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Although I claim to do geometry, as those of you who learned
calculus may know, much geometry can be understood with the help
of calculus. Thus we shall use some (okay, a lot) of calculus to
help us prove some interesting things about geometry. At least,
that's the plan. But DON'T FEAR!!!! I will hopefully give you a
good idea of what you need to know about calculus. So if you
don't know a thing about it, now you can get the gist.
So before we start with the math, perhaps we should motivate. One
view (maybe Newton's, for one) of how things work is there are
these forces always working and everything happens due to these
forces which are always working. For instance, if we have a piece
of cork floating in a river, there are currents acting on it at
all time and that causes the cork to move. The important point is
that the forces are ALWAYS working on it. In contrast, we could
think of the second hand on a clock that clicks to the next tic
mark every second. This isn't changing continuously like the
cork, but a force is acting on it at discrete instances, that is,
once every second. Calculus is not designed for this type of
situation, but for the first one.
So based on the philosophy that there are forces acting on our
"objects" (by this I mean whatever we want to consider: the cork's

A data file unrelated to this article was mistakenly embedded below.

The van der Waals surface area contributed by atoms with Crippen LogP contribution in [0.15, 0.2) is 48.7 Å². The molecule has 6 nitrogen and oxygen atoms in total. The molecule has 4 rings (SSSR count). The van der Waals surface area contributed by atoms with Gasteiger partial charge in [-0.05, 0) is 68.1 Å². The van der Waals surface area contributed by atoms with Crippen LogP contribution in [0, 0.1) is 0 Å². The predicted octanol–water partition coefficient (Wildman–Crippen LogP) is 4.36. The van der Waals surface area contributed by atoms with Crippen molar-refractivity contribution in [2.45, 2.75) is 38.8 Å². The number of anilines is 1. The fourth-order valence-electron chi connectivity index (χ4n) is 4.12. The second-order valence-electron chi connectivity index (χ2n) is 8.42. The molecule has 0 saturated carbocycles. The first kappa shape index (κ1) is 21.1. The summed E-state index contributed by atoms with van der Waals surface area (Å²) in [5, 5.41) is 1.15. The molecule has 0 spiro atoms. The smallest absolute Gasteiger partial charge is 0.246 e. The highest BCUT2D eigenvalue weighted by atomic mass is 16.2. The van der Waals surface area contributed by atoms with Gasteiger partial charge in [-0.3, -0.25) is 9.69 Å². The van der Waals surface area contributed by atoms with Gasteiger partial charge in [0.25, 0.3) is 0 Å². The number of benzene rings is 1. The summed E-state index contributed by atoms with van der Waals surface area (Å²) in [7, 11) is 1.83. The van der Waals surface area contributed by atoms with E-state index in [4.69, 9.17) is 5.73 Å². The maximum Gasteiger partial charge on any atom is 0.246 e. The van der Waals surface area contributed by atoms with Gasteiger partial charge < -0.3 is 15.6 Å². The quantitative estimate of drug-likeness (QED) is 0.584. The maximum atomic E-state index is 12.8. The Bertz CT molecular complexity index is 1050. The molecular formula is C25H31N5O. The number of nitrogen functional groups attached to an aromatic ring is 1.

spatial location, it's velocity, it's density, or anything else),
we need something that measures how they change. So if we have a
cork in a river, it will be moved by the currents and we want some
way of understanding how the current causes the position of the
cork to change. This is something called a vector field. At
every point in the river, it tells where the cork is going to go.
Well, not quite, since after it moves a little bit, it is at
another point and thus moves according to another vector (all a
vector is is an arrow that tells me which direction to move and
how fast). This is the magic of calculus. It lets us deal with
what seems like a mess. Essentially you move in a straight line
in the direction the vector says, but only for a really small
amount of time, and then you are at a new point and move in a straight line
according to the vector there for a small amount of time, and so
on. This is called the flow of a vector field (because it is the
way the water flows in the river).
This is essentially all a differential equation is. It associates
a vector (which says where to go) to each point in your space.

** Next:** What is a manifold?
** Up:** An Overview of My
** Previous:** Introduction
David Glickenstein
2003-12-07